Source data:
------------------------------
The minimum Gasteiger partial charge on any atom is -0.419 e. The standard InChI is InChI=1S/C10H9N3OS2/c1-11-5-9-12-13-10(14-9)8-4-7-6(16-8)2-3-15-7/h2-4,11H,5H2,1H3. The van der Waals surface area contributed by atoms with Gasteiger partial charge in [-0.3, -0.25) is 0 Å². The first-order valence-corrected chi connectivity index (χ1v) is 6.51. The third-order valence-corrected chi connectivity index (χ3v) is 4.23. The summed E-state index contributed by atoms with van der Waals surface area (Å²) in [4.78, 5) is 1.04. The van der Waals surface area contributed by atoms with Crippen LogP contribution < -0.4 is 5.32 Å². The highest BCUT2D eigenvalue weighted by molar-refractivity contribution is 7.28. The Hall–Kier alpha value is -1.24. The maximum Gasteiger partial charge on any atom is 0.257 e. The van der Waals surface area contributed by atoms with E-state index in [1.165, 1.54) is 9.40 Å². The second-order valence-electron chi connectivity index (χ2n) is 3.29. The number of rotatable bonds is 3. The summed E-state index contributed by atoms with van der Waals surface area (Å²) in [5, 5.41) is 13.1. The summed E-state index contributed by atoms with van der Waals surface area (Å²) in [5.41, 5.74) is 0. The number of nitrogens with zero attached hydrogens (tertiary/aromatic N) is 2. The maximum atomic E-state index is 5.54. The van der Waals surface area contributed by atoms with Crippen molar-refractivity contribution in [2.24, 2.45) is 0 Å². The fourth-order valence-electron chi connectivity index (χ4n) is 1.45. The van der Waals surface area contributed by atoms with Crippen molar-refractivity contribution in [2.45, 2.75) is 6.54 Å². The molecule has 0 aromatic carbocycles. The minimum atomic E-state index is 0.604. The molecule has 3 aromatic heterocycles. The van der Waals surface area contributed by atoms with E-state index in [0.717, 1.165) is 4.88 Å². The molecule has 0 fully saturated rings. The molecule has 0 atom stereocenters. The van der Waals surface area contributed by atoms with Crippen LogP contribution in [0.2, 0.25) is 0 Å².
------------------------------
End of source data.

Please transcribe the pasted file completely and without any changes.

The minimum Gasteiger partial charge on any atom is -0.419 e. The standard InChI is InChI=1S/C10H9N3OS2/c1-11-5-9-12-13-10(14-9)8-4-7-6(16-8)2-3-15-7/h2-4,11H,5H2,1H3. The van der Waals surface area contributed by atoms with Gasteiger partial charge in [-0.3, -0.25) is 0 Å². The first-order valence-corrected chi connectivity index (χ1v) is 6.51. The third-order valence-corrected chi connectivity index (χ3v) is 4.23. The summed E-state index contributed by atoms with van der Waals surface area (Å²) in [4.78, 5) is 1.04. The van der Waals surface area contributed by atoms with Crippen LogP contribution < -0.4 is 5.32 Å². The highest BCUT2D eigenvalue weighted by molar-refractivity contribution is 7.28. The Hall–Kier alpha value is -1.24. The maximum Gasteiger partial charge on any atom is 0.257 e. The van der Waals surface area contributed by atoms with E-state index in [1.165, 1.54) is 9.40 Å². The second-order valence-electron chi connectivity index (χ2n) is 3.29. The number of rotatable bonds is 3. The summed E-state index contributed by atoms with van der Waals surface area (Å²) in [5, 5.41) is 13.1. The summed E-state index contributed by atoms with van der Waals surface area (Å²) in [5.41, 5.74) is 0. The number of nitrogens with zero attached hydrogens (tertiary/aromatic N) is 2. The maximum atomic E-state index is 5.54. The van der Waals surface area contributed by atoms with Crippen molar-refractivity contribution in [2.24, 2.45) is 0 Å². The fourth-order valence-electron chi connectivity index (χ4n) is 1.45. The van der Waals surface area contributed by atoms with Crippen molar-refractivity contribution in [2.45, 2.75) is 6.54 Å². The molecule has 0 aromatic carbocycles. The minimum atomic E-state index is 0.604. The molecule has 3 aromatic heterocycles. The van der Waals surface area contributed by atoms with E-state index in [0.717, 1.165) is 4.88 Å². The molecule has 0 fully saturated rings. The molecule has 0 atom stereocenters. The van der Waals surface area contributed by atoms with Crippen LogP contribution in [0.2, 0.25) is 0 Å².